In this week’s newsletter, read about how marketplace Magic Eden integrated compressed nonfungible tokens (NFTs) into its platform and how Meta launched its metaverse game on mobile and web. Check out why the Bitcoin Ordinals creator proposes changing the protocol’s numbering system and learn about Atari founder Nolan Bushnell’s perspectives on play-to-earn gaming. In other news, the United States Securities and Exchange Commission (SEC) has charged NFT collection Stoner Cats with offering unregistered securities.
Meta’s Horizon Worlds launches on mobile and web in early access
Meta has announced it has started rolling out Horizon Worlds on mobile devices and web browsers. The launch to mobile and web includes a free-for-all shooter game called Super Rumble, where two to six players can play together in fast-paced shooting matches.
The launch is only in early access, meaning only a few people can join. According to Meta, it will slowly roll the game out to more people and add more experiences and worlds to the metaverse in the near future.
Bitcoin Ordinals creator proposes to change inscription numbering system
Bitcoin Ordinals chief coder and creator Casey Rodarmor proposed to change the numbering system of Bitcoin NFTs. The coder highlighted that the current system has led to “ugly code and stalled development.”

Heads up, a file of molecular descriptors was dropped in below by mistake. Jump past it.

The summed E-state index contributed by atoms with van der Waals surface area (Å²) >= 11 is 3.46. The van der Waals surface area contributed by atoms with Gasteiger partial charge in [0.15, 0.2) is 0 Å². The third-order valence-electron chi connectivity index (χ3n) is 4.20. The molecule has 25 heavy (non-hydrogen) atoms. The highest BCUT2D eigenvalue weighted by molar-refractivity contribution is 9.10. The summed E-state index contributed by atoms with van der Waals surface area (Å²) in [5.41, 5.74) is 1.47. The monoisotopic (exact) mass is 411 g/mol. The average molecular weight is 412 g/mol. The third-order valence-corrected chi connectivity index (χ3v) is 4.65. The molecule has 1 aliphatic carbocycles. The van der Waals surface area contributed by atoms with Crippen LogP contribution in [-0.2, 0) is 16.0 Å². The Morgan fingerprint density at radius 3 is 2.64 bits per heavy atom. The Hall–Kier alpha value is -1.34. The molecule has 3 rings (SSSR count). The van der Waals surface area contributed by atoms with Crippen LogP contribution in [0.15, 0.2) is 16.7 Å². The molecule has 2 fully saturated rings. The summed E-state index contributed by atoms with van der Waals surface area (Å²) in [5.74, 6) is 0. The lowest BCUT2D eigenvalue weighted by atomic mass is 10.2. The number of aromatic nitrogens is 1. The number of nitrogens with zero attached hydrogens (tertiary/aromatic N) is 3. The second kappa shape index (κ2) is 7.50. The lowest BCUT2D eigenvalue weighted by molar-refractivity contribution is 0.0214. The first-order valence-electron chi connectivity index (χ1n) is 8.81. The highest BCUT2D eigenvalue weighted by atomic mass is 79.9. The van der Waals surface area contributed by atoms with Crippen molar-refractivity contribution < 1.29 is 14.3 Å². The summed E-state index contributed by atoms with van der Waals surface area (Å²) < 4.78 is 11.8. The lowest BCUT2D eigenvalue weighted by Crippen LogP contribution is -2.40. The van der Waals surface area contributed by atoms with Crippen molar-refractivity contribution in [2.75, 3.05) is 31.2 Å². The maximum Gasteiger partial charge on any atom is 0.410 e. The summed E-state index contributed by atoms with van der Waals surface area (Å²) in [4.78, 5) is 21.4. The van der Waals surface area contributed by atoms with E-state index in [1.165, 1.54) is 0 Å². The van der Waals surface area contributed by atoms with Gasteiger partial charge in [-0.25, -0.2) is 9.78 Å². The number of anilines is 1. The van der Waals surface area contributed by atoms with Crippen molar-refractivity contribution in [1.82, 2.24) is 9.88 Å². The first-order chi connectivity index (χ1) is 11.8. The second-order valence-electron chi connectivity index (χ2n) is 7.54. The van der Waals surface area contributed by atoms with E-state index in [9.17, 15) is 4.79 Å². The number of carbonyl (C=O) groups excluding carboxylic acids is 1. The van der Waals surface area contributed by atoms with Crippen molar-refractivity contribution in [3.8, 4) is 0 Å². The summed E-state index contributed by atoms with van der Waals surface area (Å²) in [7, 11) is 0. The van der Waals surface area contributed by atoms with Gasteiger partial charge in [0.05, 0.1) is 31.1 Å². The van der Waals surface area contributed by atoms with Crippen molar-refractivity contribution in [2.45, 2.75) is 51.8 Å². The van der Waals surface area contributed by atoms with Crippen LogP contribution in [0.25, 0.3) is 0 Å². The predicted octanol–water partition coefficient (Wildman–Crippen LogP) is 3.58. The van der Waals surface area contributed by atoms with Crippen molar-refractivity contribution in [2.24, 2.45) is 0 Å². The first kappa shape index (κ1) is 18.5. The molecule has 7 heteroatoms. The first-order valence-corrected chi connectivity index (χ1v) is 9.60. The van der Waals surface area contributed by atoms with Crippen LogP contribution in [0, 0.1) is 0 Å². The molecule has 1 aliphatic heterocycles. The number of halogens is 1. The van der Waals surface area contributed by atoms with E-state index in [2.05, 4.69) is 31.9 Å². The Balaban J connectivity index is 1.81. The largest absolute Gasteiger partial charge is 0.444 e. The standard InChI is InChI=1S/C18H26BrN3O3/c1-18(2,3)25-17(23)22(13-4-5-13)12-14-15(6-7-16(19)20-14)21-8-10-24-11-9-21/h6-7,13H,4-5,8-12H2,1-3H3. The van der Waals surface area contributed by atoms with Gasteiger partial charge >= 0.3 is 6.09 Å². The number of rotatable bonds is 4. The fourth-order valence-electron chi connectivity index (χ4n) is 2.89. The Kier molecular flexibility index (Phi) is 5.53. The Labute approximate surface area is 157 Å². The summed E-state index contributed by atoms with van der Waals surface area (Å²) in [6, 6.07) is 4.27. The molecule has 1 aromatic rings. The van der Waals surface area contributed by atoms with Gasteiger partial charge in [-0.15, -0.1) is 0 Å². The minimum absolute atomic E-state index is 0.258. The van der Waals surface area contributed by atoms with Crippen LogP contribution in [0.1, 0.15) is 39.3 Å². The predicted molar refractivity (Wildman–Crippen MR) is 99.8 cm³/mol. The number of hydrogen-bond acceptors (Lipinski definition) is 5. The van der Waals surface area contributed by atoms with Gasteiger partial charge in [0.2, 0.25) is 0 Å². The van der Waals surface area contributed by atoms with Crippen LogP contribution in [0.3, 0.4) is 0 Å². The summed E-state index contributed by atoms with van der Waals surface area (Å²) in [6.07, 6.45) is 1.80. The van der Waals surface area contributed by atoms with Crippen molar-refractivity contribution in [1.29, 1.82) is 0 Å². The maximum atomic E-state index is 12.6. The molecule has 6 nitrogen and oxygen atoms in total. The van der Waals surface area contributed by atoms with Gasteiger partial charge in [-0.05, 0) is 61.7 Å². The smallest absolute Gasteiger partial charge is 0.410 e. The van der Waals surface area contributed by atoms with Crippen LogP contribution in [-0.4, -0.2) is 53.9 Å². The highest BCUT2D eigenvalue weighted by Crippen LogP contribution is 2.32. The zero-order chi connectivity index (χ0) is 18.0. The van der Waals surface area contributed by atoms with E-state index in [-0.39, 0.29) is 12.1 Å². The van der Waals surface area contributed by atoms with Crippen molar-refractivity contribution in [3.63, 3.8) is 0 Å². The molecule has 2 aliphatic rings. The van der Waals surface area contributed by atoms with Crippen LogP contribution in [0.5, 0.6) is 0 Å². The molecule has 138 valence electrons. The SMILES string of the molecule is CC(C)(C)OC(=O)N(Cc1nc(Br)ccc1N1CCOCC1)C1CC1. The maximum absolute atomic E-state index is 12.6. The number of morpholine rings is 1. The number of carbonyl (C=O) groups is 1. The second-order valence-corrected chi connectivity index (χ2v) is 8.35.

Because of this, Rodarmor initiated a proposal to make inscriptions permanently unstable, making the protocol simpler and easier to upgrade. The Ordinals creator added that while the change may make the numbers inaccurate, the numbering system will not be scrapped entirely.
Magic Eden integrates Solana’s compressed NFTs into marketplace
NFT marketplace Magic Eden has integrated compressed NFTs (cNFTs) by Solana into its platform. According to Magic Eden, cNFTs will allow users to experiment without spending too much money and are ideal for mass-produced NFTs for industries like music, gaming and events.
cNFTs are different from standard NFTs, as their data is stored off-chain. Because of this, users can mint as many as one million NFTs for just around $110.
Play-to-earn games are the reason “real” gamers hate crypto: Atari founder
Nolan Bushnell, the founder of Atari, a video game company that peaked in popularity in the 1980s, recently spoke with Cointelegraph and expressed that play-to-earn (P2E) games are the reason why “real” gamers dislike crypto.
The executive claimed that “good gamers” don’t like to grind and said that Web3 gaming needs to move away from P2E and focus on building worlds powered by virtual reality and augmented reality.
Stoner Cats NFTs are “fan crowdfunding,” not securities — SEC’s Peirce, Uyeda
The SEC has charged the company behind the NFT collection Stoner Cats with offering unregistered securities. According to the SEC, the NFTs were marketed as having potential for secondary sales and implied that the value would rise.
However, not everyone in the SEC agrees with the action. SEC commissioners Hester Pierce and Mark Uyeda published a dissenting statement, arguing that the project’s activity constitutes fan crowdfunding, which they believe is a common occurrence in the world of creators.
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Thanks for reading this digest of the week’s most notable developments in the NFT space. Come again next Wednesday for more reports and insights into this actively evolving space.